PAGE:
Development & Alumni Relations Office 

Anne Doughty, BA Geography 1961 (died 16 December 2018, aged 79)

Extract from 3 articles in Belfast Telegraph

The writer had suffered from heart-related problems for many years.

Anne grew up in Armagh and studied at Queen's University, Belfast. After she graduated she became a geography teacher and worked in Princess Gardens Grammar School and then Bloomfield Collegiate for 10 years before meeting her husband, Peter. He was also a teacher and the couple settled in Hampstead close to his job in University College, London in 1970.

In her first years in England, Anne became interested in reading Irish history. She left just as the Troubles were erupting and when she started to write she felt she wanted to show a different side of life in the province from that which was being portrayed on the news because of the violence.

Without realising it, she was carving a niche for herself as an Irish historical novelist.

They returned to live in Belfast in 1998 after the Good Friday Agreement was signed.

Anne had been writing since she was four years old and it was Peter who encouraged her to pursue her dream to become a novelist.

Even when the rejection letters kept coming he was her greatest motivator and Anne continued to write for 23 years before she finally got a publishing deal.

She is renowned for her popular Hamilton series of historical Irish novels, the first of which, A Few Late Roses was listed for the Irish Times Fiction Award.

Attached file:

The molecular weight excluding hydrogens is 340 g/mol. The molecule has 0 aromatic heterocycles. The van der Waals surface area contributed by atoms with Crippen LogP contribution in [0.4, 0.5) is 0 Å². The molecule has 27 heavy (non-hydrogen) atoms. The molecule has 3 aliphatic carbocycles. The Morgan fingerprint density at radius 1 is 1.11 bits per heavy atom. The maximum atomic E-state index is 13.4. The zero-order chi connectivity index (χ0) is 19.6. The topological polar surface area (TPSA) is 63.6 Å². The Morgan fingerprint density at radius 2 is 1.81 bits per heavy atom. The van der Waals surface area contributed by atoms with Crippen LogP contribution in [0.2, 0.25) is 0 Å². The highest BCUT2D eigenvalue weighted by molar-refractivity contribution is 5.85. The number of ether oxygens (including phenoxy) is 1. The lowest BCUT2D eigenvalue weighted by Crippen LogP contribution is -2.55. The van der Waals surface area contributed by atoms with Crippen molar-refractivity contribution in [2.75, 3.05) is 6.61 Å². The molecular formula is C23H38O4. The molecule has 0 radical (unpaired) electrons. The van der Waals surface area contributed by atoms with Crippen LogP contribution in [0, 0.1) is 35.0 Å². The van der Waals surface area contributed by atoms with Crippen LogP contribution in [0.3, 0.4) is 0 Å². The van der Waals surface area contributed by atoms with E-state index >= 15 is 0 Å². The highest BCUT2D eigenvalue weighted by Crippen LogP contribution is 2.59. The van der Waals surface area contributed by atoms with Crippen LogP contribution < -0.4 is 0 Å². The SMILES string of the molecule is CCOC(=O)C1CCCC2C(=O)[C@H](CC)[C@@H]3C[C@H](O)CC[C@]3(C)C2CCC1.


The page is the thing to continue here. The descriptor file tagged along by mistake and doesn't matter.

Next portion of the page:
Anne said Peter's influence was with her throughout: "He always said everything he had was mine and he taught me about the importance of research, about using my own experience, my love for Ulster and my home county of Armagh, which are all in the book.

After losing her husband, she coped with her grief by throwing herself into her writing and finished her novel The Blacksmith’s Wife, which she and her husband had discussed before his death. Her last book, The Girl from Galloway, was published last year and will be available in paperback from 16 May 2019.

Anne said in October 2018 that her motivation for writing came from her desire to show the world that there was much more to her homeland than sectarian conflict.

She said: "I'm really not interested in the money.      

"I only ever wanted to get my stories out and the message that there is more to our history than the Troubles.

"My writing is about presenting Irish history in a way that people can make up their own minds about it."

The couple had no children but were surrounded by the love of their adopted family of 12 godchildren.

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